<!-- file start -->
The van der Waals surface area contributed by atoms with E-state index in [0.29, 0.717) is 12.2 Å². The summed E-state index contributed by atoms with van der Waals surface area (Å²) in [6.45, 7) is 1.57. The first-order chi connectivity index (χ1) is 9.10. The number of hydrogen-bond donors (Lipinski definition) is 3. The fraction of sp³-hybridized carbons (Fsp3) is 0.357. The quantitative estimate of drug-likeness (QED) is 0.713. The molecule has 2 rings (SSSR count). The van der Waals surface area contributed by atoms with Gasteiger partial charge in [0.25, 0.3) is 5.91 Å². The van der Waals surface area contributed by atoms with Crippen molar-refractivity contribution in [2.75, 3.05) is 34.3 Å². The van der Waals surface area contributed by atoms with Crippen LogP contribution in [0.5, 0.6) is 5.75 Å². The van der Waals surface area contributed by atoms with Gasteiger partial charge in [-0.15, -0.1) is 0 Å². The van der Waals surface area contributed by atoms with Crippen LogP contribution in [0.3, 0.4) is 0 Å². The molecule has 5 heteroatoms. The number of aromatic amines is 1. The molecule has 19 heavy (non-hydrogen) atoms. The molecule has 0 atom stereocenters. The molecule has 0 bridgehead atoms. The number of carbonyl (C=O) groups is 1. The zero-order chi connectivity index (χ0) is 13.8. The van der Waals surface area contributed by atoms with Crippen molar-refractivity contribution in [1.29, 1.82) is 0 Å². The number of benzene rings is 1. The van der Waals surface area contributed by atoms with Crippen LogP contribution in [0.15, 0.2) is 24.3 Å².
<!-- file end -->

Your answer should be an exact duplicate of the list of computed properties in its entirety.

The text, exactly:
The van der Waals surface area contributed by atoms with E-state index in [0.29, 0.717) is 12.2 Å². The summed E-state index contributed by atoms with van der Waals surface area (Å²) in [6.45, 7) is 1.57. The first-order chi connectivity index (χ1) is 9.10. The number of hydrogen-bond donors (Lipinski definition) is 3. The fraction of sp³-hybridized carbons (Fsp3) is 0.357. The quantitative estimate of drug-likeness (QED) is 0.713. The molecule has 2 rings (SSSR count). The van der Waals surface area contributed by atoms with Gasteiger partial charge in [0.25, 0.3) is 5.91 Å². The van der Waals surface area contributed by atoms with Crippen molar-refractivity contribution in [2.75, 3.05) is 34.3 Å². The van der Waals surface area contributed by atoms with Crippen LogP contribution in [0.5, 0.6) is 5.75 Å². The van der Waals surface area contributed by atoms with Gasteiger partial charge in [-0.15, -0.1) is 0 Å². The van der Waals surface area contributed by atoms with Crippen LogP contribution in [0.3, 0.4) is 0 Å². The molecule has 5 heteroatoms. The number of aromatic amines is 1. The molecule has 19 heavy (non-hydrogen) atoms. The molecule has 0 atom stereocenters. The molecule has 0 bridgehead atoms. The number of carbonyl (C=O) groups is 1. The zero-order chi connectivity index (χ0) is 13.8. The van der Waals surface area contributed by atoms with Crippen molar-refractivity contribution in [1.29, 1.82) is 0 Å². The number of benzene rings is 1. The van der Waals surface area contributed by atoms with Crippen LogP contribution in [0.15, 0.2) is 24.3 Å².